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Fall 2021 - Class Option #1

How to Survive the End of the World: Oil and Water in the Gulf of Mexico

This course is co-taught by a professor of history, and a professor of literature, both fascinated by the shared ground between human histories and environmental change. Focused on a single region in the United States—Lower Louisiana, East Texas, and the giant body of water that connects them—our course asks what this distinctive landscape of land and water can tell us about our place on this planet, at this moment in history. The Gulf of Mexico is emblematic of stories we tell ourselves about racial and cultural difference, climate crisis and climate vulnerability, survival and the end of the world. Through the cause of climate justice, students in the course will examine how today’s political thinking pits economic and ecological priorities against each other, and against human survival. Three events of the early 21st century—the flooding of New Orleans in and after Hurricane Katrina (2005); BP's Deepwater Horizon oil spill (2010); and the flooding of the Houston, Texas area after Hurricane Harvey (2017)—show vividly how the vulnerability of contemporary life around the Gulf of Mexico is shaped by longer histories, and imagined futures, in which "natural disaster" and human agency can be hard to tell apart. The inextricability of racial, economic, and environmental impacts that follow such events, with their potent mix of accident and decision, neglect and care, violence and resistance, is not unique to this region: it is part of the unfolding story of the modern world. Students will work in between history, ecology, and literature in order to ground themselves in the "environmental humanities," an emerging area of study that helps us see how material histories and natural ecologies intersect with literature and art.

Readings may include selections from these books:
Jack Davis, The Gulf: The Making of an American Sea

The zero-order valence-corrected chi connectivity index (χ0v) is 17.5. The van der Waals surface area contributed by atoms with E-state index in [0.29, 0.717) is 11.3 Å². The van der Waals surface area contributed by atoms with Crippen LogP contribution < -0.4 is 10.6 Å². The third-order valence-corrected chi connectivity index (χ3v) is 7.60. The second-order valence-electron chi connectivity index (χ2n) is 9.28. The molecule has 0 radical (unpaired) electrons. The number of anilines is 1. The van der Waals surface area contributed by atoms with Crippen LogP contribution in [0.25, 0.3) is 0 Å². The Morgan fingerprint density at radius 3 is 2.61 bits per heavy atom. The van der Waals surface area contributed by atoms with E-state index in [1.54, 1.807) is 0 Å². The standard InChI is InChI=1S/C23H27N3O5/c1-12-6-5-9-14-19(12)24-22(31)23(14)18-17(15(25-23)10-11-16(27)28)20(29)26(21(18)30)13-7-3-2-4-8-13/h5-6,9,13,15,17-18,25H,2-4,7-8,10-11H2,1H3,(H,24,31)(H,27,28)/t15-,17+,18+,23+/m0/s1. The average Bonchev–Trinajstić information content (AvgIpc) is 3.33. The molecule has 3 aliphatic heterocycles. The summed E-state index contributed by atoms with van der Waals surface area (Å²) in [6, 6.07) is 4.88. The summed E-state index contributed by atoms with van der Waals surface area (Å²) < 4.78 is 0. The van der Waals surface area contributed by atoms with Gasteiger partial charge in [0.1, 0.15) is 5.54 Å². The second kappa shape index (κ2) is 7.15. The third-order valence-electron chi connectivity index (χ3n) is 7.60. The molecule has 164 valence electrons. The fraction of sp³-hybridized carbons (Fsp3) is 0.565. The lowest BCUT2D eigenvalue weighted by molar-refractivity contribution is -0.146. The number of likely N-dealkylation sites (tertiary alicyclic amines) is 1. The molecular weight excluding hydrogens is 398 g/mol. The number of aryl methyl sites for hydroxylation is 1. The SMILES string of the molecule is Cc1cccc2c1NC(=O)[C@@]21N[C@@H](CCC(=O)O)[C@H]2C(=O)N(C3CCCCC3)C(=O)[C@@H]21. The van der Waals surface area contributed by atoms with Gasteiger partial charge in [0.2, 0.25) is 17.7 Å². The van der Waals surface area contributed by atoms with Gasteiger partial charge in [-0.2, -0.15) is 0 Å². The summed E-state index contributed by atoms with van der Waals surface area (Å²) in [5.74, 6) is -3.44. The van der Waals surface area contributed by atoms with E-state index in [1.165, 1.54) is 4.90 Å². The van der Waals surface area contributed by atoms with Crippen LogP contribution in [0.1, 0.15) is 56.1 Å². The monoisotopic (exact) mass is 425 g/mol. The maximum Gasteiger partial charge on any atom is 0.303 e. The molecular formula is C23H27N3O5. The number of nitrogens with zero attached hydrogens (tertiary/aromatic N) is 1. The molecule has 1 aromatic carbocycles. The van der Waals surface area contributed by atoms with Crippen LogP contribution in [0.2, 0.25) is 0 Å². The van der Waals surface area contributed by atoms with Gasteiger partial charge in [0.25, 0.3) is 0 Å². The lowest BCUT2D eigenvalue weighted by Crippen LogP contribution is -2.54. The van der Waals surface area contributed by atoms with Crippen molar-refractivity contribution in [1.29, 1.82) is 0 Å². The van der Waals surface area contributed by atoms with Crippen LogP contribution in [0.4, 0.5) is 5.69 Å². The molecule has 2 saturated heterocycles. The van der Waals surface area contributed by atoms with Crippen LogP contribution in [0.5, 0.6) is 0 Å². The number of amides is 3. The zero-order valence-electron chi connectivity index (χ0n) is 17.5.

Andy Horowitz, Katrina: A History, 1915-2015
Eugenie L. Birch and Susan M. Wachter, eds., Rebuilding Urban Places After Disaster
Jesmyn Ward, Salvage the Bones
Leanne Howe, Shell Shaker
Stephanie LeMenager, Living Oil: Petroleum Culture in the American Century
Megan Black, The Global Interior: Mineral Frontiers and American Power
David Wallace-Wells, The Uninhabitable Earth

Professors

Leslie Harris is Professor of History and African American Studies. Her research and teaching has focused on complicating the ideas we all hold about the history of African Americans in the United States, and finding ways to communicate these new ideas to the general public. In her first book, In the Shadow of Slavery: African Americans in New York City, 1626-1863 (2003), she examined the impact of northern and southern slavery on the definitions of class, gender, citizenship, and political activism promulgated by New York’s blacks and whites. Harris is currently at work on a book on New Orleans that uses Hurricane Katrina and her family’s history as a way to interrogate the history of African Americans in the city from the nineteenth century to the present. She also has ongoing research interests in the history of slavery, gender and sexuality in the antebellum U.S. south, and the historiography of U.S. slavery.

Tristram Wolff is Assistant Professor of English. He writes and teaches on 18th-/19th-Century British literature, as well as comparative and transatlantic romanticisms, critical theory, poetry and poetics, and the environmental humanities, including representations of oil and water as extractable resources in fiction and film. His current book project, with the tentative title Giving Language Time: The Uprooted Word in the Romantic Century, outlines a poetics emerging from transatlantic romanticism that transported the speculative origins of language from the depths of the past to an ongoing present, in answer to the ethnocentric primitivism of the Enlightenment. A newer book project in its early stages comprises a series of essays revolving around the Romantic essayist William Hazlitt, and aims to show how Romantic-era writing on the passions has shaped contemporary debates about affect and emotion in our habits of critical reading.

 

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